NANETTE FABRAY Biography - Actors and Actresses


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Name: Nanette Fabray                                                                       
Born: 27 October 1920 San Diego, California                                               
Nanette Fabray (born October 27, 1920) is an Emmy and Tony Award-winning                   
American actress.                                                                         
Born as Nanette Ruby Bernadette Fabares in San Diego, California, she overcame a           
significant hearing impairment to pursue her career and has been a long-time               
advocate for the rights of the deaf and hard of hearing. Her honors representing           
the handicapped include the President's Distinguished Service Award and the               
Eleanor Roosevelt Humanitarian Award.                                                     
In vaudeville from the age of six, Fabray made her first film appearance in the           
Our Gang short Cradle Robbers in 1924. Her feature debut came as one of Bette             
Davis' ladies-in-waiting in The Private Lives of Elizabeth and Essex (1939). In           
1953, she played her most famous screen role as a Betty Comden-like playwright             
in MGM's The Band Wagon with Fred Astaire and Jack Buchanan. Their performance             
included a classic musical number, "Triplets", that was eventually included in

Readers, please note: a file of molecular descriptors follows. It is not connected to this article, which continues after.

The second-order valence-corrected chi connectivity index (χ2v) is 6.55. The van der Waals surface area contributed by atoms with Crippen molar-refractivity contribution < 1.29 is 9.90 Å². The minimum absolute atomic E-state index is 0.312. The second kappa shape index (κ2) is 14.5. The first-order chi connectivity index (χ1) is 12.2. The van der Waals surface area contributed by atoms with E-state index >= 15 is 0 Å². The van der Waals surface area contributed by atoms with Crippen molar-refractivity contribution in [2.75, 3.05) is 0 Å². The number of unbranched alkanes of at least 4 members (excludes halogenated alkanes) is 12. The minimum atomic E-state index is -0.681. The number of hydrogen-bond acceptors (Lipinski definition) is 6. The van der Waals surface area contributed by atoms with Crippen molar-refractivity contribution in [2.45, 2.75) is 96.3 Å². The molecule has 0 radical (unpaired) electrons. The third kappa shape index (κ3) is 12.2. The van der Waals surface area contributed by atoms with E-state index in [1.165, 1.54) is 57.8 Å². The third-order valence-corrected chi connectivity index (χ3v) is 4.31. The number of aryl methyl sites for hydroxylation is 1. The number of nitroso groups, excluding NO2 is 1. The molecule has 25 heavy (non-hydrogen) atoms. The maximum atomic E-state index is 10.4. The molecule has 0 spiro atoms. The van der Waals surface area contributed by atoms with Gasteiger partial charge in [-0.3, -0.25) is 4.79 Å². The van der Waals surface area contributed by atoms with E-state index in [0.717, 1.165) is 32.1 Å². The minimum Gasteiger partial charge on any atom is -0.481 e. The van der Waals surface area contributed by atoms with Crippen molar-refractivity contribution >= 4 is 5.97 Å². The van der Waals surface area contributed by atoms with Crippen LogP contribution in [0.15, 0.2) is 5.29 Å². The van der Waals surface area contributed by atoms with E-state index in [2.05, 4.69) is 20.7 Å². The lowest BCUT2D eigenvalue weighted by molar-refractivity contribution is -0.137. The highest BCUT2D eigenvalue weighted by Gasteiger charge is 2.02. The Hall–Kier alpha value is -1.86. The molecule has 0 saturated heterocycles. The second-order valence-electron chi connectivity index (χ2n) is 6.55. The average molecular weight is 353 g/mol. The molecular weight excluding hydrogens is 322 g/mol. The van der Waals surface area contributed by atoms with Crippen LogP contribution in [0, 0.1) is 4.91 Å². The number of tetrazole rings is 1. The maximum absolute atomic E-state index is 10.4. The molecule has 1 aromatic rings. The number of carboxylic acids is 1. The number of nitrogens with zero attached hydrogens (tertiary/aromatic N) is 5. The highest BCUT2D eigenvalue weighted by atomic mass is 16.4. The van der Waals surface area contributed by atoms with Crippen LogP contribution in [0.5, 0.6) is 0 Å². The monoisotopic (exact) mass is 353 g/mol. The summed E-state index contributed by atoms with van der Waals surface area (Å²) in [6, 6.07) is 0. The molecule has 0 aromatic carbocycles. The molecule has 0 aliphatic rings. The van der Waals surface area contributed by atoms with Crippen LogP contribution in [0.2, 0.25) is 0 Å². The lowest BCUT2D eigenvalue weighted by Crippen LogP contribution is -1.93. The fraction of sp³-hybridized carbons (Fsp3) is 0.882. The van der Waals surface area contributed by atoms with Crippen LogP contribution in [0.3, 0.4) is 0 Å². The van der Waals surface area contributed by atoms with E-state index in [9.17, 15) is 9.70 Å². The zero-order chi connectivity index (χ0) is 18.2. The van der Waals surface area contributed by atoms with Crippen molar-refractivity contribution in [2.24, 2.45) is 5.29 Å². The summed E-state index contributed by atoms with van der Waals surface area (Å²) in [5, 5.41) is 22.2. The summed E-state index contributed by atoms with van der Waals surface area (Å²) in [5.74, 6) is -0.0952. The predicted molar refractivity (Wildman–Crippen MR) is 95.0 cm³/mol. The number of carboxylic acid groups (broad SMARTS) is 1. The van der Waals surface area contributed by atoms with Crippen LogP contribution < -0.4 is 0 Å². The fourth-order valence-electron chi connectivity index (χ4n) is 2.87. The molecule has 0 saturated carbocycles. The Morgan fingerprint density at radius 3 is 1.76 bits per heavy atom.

That's Entertainment Part II. Additional film credits include The Subterraneans           
and The Happy Ending.                                                                     
Fabray made her Broadway debut in Let's Face It! in 1941. Additional theatre               
credits included By Jupiter, Bloomer Girl, High Button Shoes, Make a Wish, Love           
Life for which she won the Tony Award, and Mr. President, which garnered her a             
second nomination.                                                                         
In her early Broadway and film appearances, Fabray was credited as Fabares. The           
pronunciation is the same, but she changed the spelling following an                       
embarrassing moment on The Ed Sullivan Show, when the famed host, reading a cue           
card, mispronounced her name on live television as "Nanette Fa-bare-ass."                 
Fabray became a household name with her appearances on Caesar's Hour, for which           
she won three Emmys. Fabray appeared on several series as the mother of a main             
character: on One Day at a Time she was Ann Romano's mom; on Mary Tyler Moore             
she was mother to Mary Richards, and on Coach, she played mother to real-life             
niece Shelley Fabares.                                                                     
She also made appearances on The Carol Burnett Show, Burke's Law, Love, American           
Style, Maude, The Love Boat, and Murder, She Wrote. Her brief, eponymous 1961             
comedy series was cancelled after 13 episodes. On the PBS program, Pioneers of             
Television: Sitcoms, Mary Tyler Moore credited her well-known "crying" takes to           
mimicking Fabray's style of comic crying.                                                 
Fabray's most recent work was in 2007, when she apppeared in The Damsel                   
Dialogues, an original revue by composer Dick de Benedictus, with direction/choreography   
by Miriam Nelson. The show focused on women's' issues with life, love, loss and           
the work place. The play was performed at the Whitefire Theatre in Sherman Oaks,